Potential to cause serious or life-threatening adverse effect
Added after significant serious adverse effects have occurred
Strongest warning

Nursing Responsibilities and Drug Therapy
Knowledge
Therapeutic effect Drug-drug interactions
Indication Lifespan and cultural considerations
Contraindication Nursing Considerations
Adverse effect Relevant patient education

Administer drugs
Prevent medication errors
Assess for therapeutic and adverse drug effects
Act to make the drug regimen more tolerable/increase compliance
Provide patient teaching about drug and regimen

Nursing Process in drug therapy to ensure that the patient receives the best, safest, most efficient, scientific and evidence-based holistic care.

Challenges to Effective Drug Therapy
Consumer Awareness
OTCs
Alternative Therapies and Herbals
Financial Considerations

Weight-based Drug Calculation
Pediatric Dosing
Wide variations in size
Adult Dosing
Small margin of safety
High potential for toxicity
Safe Range
Specified amount of drug for each unit of weight

Drug Evaluation
Regulated by FDA
Preclinical Trials
Chemicals tested on laboratory animals
Phase I Studies
Chemicals tested on human volunteers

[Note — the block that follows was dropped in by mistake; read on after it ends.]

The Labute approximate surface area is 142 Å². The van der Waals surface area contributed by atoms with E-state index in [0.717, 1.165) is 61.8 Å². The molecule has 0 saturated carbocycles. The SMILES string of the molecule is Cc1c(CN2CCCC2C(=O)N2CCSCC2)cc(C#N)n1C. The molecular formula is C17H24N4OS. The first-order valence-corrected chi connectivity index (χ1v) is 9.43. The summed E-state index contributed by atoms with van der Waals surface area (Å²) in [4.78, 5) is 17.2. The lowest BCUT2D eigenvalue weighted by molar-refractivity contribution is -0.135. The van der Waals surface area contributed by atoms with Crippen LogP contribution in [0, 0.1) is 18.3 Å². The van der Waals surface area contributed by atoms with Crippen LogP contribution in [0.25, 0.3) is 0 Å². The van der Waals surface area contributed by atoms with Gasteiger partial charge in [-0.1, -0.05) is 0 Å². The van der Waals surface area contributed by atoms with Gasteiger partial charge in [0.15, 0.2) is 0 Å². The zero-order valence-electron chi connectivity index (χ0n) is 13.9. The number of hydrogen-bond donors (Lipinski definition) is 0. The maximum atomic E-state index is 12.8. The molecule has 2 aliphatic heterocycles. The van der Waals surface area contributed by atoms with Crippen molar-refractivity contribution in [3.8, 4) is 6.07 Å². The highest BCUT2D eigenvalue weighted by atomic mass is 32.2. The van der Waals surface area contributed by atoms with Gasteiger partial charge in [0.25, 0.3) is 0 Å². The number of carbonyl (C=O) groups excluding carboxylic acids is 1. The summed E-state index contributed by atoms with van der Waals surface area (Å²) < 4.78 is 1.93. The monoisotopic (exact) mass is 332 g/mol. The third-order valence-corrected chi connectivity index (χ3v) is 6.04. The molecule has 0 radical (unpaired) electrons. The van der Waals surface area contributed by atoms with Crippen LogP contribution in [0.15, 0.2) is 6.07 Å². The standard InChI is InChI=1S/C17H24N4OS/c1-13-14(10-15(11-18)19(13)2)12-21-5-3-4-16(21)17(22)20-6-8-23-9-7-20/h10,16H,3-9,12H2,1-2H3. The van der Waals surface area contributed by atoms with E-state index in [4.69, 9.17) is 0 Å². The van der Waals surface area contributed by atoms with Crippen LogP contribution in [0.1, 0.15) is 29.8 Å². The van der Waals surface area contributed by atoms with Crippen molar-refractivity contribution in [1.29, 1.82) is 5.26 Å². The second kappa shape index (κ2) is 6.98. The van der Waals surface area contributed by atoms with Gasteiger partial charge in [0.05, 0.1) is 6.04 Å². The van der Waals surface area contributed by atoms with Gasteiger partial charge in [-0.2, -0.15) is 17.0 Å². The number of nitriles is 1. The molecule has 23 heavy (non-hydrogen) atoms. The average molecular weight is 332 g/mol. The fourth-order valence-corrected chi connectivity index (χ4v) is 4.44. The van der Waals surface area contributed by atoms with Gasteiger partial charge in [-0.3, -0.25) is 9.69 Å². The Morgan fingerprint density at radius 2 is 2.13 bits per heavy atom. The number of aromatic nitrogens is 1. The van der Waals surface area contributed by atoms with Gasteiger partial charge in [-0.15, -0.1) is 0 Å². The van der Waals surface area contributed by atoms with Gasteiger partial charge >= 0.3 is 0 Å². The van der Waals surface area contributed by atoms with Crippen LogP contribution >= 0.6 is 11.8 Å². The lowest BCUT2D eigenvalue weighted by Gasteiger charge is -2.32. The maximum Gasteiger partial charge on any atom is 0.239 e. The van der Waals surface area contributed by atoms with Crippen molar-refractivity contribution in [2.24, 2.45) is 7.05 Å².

Phase II Studies
Drug tried on informed patients
Phase III Studies
Drug used in vast clinical market

Drug Regulation
FDA – U.S. Food and Drug Administration
Regulation of development of drugs
Regulation of sale of drugs
Drug approval for marketing and use
Stages of Development

Sources for Drugs
Natural
Plants, animals, inorganic compounds

Synthetic
Manufactured
Genetic engineering

Nursing Responsibilities and Pharmacotherapeutics
Knowledge about drugs
Administer drugs
Prevent medication errors
Assess for therapeutic and adverse drug effects
Act to make the drug regimen more tolerable/increase compliance
Provide patient teaching about drug and regimen

Pharmacotherapeutics (clinical pharmacology) –
branch of pharmacology that uses drugs to treat, prevent, and diagnose disease.

Key concerns:
the drug’s effects on the body
the body’s response to the drug

Importance for nursing:
Apply to clinical setting
Patients often have complex drug regimens and receive potentially toxic drugs
Drug can have many effects and need to know which ones may occur when administering a drug
Some drug effects are therapeutic, meaning helpful, others are undesirable or potentially dangerous

Pharmacology
The science of drugs including their origin, composition, pharmacokinetics, therapeutic use, and toxicology (Merriam Webster)

The study of the biological effects of chemicals (Karch)
Chemicals = drugs
Drugs are chemicals introduced into the body to cause some sort of change